Hillary Clinton still doesn't get it.
"I often feel there's the Hillary standard and then there's the standard for everybody else," she said in Sunday night's "60 Minutes" interview, with her running mate, Senator Tim Kaine of Virginia, beside her.
If there's a "Hillary standard," it's because she created it through years of well-documented truth-fudging, as recounted recently in Politico. And she has done nothing since to change people's minds about it.
I keep waiting for the moment when Clinton looks the American people in the eye, acknowledges the trust deficit, tells them she understands why people doubt her, and promises to prove the doubters wrong if she wins the White House. But to honestly admit an honesty problem? That's my fantasy, not Clinton campaign strategy.
The closest she will come is what she also said on "60 Minutes": "I will take responsibility for any impression or anything I've ever done that people have legitimate questions about." But she also went on to mention the "concerted effort" to undermine her honesty, raising memories of her past charges of a "vast right-wing conspiracy" to undermine Bill Clinton when he was president.
Bill, like Hillary, allowed enemies to carry out their conspiracy by handing them a weapon of self-destruction. He survived, thanks to his political skills and freshness at the time on the political stage. She has neither.
Clinton backers believe Trump's pronouncements are so scary and his world view so pessimistic, that she can beat him on substance, policy, and hope. Besides, Trump has big trust and honesty problems too. So, the thinking goes , Clinton should just double down like Trump and act like they are on equal footing when it comes to trust.
That ignores political reality, and the double standard that does exist – for Trump. He's the candidate who gets away with lies, distortions, and enormous flip-flops. Meanwhile, he accepts his party's nomination with a speech in which he declares, "We will honor the American people with the truth and nothing else."
In Cleveland, Republicans painted a dark picture of America and an even darker picture of "Crooked Hillary," portraying the former secretary of state as a lying, corrupt, self-serving politician with no redeeming qualities. By Cleveland's end, FBI Director James Comey got to have it both ways. He didn't indict Clinton for setting up a private e-mail server while she was secretary of state. But the statement he made to the public, which he acknowledged as "unusual," gave Republicans more than enough rope to reel her in.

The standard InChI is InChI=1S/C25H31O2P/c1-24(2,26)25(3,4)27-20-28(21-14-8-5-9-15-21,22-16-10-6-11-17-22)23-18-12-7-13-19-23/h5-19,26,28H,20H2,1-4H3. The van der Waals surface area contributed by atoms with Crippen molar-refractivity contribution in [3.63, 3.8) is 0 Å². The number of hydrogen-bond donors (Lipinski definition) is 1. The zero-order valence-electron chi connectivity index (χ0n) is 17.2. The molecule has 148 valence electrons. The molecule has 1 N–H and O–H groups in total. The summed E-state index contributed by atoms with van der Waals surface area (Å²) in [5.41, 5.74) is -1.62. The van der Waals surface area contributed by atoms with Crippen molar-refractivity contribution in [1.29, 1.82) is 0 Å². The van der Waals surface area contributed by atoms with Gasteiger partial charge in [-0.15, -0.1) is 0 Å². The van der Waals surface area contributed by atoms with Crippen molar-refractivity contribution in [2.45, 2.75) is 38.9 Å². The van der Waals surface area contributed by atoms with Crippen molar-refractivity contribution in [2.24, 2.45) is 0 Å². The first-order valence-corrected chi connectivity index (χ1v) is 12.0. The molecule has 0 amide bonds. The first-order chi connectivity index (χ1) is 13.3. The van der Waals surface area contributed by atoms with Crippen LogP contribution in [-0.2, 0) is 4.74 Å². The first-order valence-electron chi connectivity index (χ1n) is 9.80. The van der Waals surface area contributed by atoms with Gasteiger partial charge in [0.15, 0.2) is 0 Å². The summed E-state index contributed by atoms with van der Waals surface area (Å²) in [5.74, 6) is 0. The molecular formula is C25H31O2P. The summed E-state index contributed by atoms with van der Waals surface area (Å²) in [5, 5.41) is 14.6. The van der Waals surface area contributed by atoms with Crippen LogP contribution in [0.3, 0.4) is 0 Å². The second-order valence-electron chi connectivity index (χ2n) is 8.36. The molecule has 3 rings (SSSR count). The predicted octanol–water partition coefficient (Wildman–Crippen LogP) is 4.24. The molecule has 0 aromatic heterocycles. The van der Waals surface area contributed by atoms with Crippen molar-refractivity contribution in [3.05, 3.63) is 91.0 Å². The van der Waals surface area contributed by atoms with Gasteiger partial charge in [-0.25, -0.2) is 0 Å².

Comey's conclusion that she was "extremely careless" in handling her e-mail, and his detailing of deleted e-mail that turned out to be classified, led to joyous chants of "Lock her up!" in Cleveland. On "60 Minutes," Clinton said the mob mentality in Cleveland was "regrettable" — and it is, especially for her. She set up the e-mail server and then wasted time changing her story about how she handled her e-mail and why. Now she comes to Philadelphia, and an embarrassing story of hacked e-mail from the Democratic National Committee has eclipsed the convention launch. Yet somehow, substance and policy in Philadelphia are supposed to wash away Cleveland's mud.
Maybe it could, if voters focused solely on that. But their view of Clinton is already shaped by Cleveland, plus years of rapt Republican attention to other Clinton scandals, which also involve trust. Trump is not going to let up on it. The Republican National Committee released a "Hillary baggage" video as delegates arrived in Philadelphia, with labels on suitcases noting "scandals" relating to foreign contributions, the Clinton Foundation and, of course, the e-mail server. It didn't even bother with scandals from Bill Clinton's presidency — just what happened on Hillary Clinton's watch.
If she doesn't get how much that hurts — she should.